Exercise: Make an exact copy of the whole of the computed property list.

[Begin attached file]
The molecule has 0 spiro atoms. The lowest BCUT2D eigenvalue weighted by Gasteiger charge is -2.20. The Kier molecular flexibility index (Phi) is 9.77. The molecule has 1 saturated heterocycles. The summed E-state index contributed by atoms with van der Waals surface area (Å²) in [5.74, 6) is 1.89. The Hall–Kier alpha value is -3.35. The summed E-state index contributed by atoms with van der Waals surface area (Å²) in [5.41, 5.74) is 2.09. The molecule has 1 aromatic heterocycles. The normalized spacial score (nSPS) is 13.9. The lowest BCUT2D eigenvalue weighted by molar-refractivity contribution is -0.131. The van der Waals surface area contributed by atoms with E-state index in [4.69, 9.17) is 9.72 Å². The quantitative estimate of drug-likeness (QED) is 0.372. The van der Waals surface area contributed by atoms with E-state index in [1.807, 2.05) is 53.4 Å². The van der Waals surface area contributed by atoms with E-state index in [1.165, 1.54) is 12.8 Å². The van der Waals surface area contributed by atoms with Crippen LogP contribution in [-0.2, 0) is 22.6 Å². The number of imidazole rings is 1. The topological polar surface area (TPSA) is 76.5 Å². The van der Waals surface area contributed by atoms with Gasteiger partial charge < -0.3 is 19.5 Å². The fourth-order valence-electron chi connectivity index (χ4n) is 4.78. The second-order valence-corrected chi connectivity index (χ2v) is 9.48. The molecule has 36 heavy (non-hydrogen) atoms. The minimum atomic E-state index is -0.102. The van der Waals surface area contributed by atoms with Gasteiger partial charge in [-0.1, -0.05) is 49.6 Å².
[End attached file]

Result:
The molecule has 0 spiro atoms. The lowest BCUT2D eigenvalue weighted by Gasteiger charge is -2.20. The Kier molecular flexibility index (Phi) is 9.77. The molecule has 1 saturated heterocycles. The summed E-state index contributed by atoms with van der Waals surface area (Å²) in [5.74, 6) is 1.89. The Hall–Kier alpha value is -3.35. The summed E-state index contributed by atoms with van der Waals surface area (Å²) in [5.41, 5.74) is 2.09. The molecule has 1 aromatic heterocycles. The normalized spacial score (nSPS) is 13.9. The lowest BCUT2D eigenvalue weighted by molar-refractivity contribution is -0.131. The van der Waals surface area contributed by atoms with E-state index in [4.69, 9.17) is 9.72 Å². The quantitative estimate of drug-likeness (QED) is 0.372. The van der Waals surface area contributed by atoms with E-state index in [1.807, 2.05) is 53.4 Å². The van der Waals surface area contributed by atoms with E-state index in [1.165, 1.54) is 12.8 Å². The van der Waals surface area contributed by atoms with Crippen LogP contribution in [-0.2, 0) is 22.6 Å². The number of imidazole rings is 1. The topological polar surface area (TPSA) is 76.5 Å². The van der Waals surface area contributed by atoms with Gasteiger partial charge < -0.3 is 19.5 Å². The fourth-order valence-electron chi connectivity index (χ4n) is 4.78. The second-order valence-corrected chi connectivity index (χ2v) is 9.48. The molecule has 36 heavy (non-hydrogen) atoms. The minimum atomic E-state index is -0.102. The van der Waals surface area contributed by atoms with Gasteiger partial charge in [-0.1, -0.05) is 49.6 Å².